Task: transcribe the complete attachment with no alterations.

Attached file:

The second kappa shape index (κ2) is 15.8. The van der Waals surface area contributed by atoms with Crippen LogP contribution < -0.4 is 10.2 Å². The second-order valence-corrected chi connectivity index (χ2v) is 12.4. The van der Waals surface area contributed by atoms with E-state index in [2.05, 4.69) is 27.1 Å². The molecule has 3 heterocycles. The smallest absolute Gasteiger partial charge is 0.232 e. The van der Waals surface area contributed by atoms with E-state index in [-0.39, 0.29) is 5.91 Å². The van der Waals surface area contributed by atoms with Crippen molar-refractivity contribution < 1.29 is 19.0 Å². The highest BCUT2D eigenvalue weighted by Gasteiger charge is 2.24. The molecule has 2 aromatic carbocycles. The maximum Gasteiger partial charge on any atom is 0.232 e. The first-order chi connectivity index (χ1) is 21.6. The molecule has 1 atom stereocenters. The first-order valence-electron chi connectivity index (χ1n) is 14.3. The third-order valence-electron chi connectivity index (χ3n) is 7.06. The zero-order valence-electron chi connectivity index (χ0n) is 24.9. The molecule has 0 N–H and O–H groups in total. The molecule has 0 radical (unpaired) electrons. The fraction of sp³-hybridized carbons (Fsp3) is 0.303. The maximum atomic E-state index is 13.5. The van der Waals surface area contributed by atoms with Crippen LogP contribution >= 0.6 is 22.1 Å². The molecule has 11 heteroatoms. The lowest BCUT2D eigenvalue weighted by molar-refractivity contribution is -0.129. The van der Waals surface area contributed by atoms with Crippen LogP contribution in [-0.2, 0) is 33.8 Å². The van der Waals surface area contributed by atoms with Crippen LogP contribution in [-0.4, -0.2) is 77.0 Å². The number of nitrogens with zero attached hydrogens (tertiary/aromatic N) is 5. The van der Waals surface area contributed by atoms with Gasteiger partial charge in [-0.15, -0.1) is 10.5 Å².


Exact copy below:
The second kappa shape index (κ2) is 15.8. The van der Waals surface area contributed by atoms with Crippen LogP contribution < -0.4 is 10.2 Å². The second-order valence-corrected chi connectivity index (χ2v) is 12.4. The van der Waals surface area contributed by atoms with E-state index in [2.05, 4.69) is 27.1 Å². The molecule has 3 heterocycles. The smallest absolute Gasteiger partial charge is 0.232 e. The van der Waals surface area contributed by atoms with E-state index in [-0.39, 0.29) is 5.91 Å². The van der Waals surface area contributed by atoms with Crippen molar-refractivity contribution < 1.29 is 19.0 Å². The highest BCUT2D eigenvalue weighted by Gasteiger charge is 2.24. The molecule has 2 aromatic carbocycles. The maximum Gasteiger partial charge on any atom is 0.232 e. The first-order chi connectivity index (χ1) is 21.6. The molecule has 1 atom stereocenters. The first-order valence-electron chi connectivity index (χ1n) is 14.3. The third-order valence-electron chi connectivity index (χ3n) is 7.06. The zero-order valence-electron chi connectivity index (χ0n) is 24.9. The molecule has 0 N–H and O–H groups in total. The molecule has 0 radical (unpaired) electrons. The fraction of sp³-hybridized carbons (Fsp3) is 0.303. The maximum atomic E-state index is 13.5. The van der Waals surface area contributed by atoms with Crippen LogP contribution >= 0.6 is 22.1 Å². The molecule has 11 heteroatoms. The lowest BCUT2D eigenvalue weighted by molar-refractivity contribution is -0.129. The van der Waals surface area contributed by atoms with Crippen LogP contribution in [-0.2, 0) is 33.8 Å². The van der Waals surface area contributed by atoms with Crippen LogP contribution in [-0.4, -0.2) is 77.0 Å². The number of nitrogens with zero attached hydrogens (tertiary/aromatic N) is 5. The van der Waals surface area contributed by atoms with Gasteiger partial charge in [-0.15, -0.1) is 10.5 Å².